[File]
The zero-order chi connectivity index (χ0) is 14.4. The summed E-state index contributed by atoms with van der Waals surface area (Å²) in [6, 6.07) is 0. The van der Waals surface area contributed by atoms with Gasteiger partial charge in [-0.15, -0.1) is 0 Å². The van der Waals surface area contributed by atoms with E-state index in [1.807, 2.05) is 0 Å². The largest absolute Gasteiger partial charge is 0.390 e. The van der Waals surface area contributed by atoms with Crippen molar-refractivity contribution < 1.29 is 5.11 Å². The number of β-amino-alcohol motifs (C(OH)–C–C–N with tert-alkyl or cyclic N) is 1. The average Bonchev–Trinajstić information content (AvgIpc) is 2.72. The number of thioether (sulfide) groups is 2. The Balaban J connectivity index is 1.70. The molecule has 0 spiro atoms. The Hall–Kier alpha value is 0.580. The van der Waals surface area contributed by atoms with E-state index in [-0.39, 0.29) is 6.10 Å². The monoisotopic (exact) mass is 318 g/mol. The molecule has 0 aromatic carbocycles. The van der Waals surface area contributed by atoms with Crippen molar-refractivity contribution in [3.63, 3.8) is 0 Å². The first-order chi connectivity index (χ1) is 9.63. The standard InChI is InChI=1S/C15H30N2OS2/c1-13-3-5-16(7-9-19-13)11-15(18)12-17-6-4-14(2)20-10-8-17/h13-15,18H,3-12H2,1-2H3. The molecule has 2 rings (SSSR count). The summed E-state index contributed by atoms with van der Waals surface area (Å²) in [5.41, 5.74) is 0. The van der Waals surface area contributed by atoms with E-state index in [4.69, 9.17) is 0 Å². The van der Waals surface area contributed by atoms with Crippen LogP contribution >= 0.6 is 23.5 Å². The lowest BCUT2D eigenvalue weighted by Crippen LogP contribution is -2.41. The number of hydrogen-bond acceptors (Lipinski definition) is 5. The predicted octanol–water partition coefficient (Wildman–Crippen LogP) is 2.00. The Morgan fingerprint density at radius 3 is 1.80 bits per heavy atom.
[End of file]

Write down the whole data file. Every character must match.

The zero-order chi connectivity index (χ0) is 14.4. The summed E-state index contributed by atoms with van der Waals surface area (Å²) in [6, 6.07) is 0. The van der Waals surface area contributed by atoms with Gasteiger partial charge in [-0.15, -0.1) is 0 Å². The van der Waals surface area contributed by atoms with E-state index in [1.807, 2.05) is 0 Å². The largest absolute Gasteiger partial charge is 0.390 e. The van der Waals surface area contributed by atoms with Crippen molar-refractivity contribution < 1.29 is 5.11 Å². The number of β-amino-alcohol motifs (C(OH)–C–C–N with tert-alkyl or cyclic N) is 1. The average Bonchev–Trinajstić information content (AvgIpc) is 2.72. The number of thioether (sulfide) groups is 2. The Balaban J connectivity index is 1.70. The molecule has 0 spiro atoms. The Hall–Kier alpha value is 0.580. The van der Waals surface area contributed by atoms with E-state index in [-0.39, 0.29) is 6.10 Å². The monoisotopic (exact) mass is 318 g/mol. The molecule has 0 aromatic carbocycles. The van der Waals surface area contributed by atoms with Crippen molar-refractivity contribution in [3.63, 3.8) is 0 Å². The first-order chi connectivity index (χ1) is 9.63. The standard InChI is InChI=1S/C15H30N2OS2/c1-13-3-5-16(7-9-19-13)11-15(18)12-17-6-4-14(2)20-10-8-17/h13-15,18H,3-12H2,1-2H3. The molecule has 2 rings (SSSR count). The summed E-state index contributed by atoms with van der Waals surface area (Å²) in [5.41, 5.74) is 0. The van der Waals surface area contributed by atoms with E-state index in [4.69, 9.17) is 0 Å². The van der Waals surface area contributed by atoms with Crippen LogP contribution >= 0.6 is 23.5 Å². The lowest BCUT2D eigenvalue weighted by Crippen LogP contribution is -2.41. The number of hydrogen-bond acceptors (Lipinski definition) is 5. The predicted octanol–water partition coefficient (Wildman–Crippen LogP) is 2.00. The Morgan fingerprint density at radius 3 is 1.80 bits per heavy atom.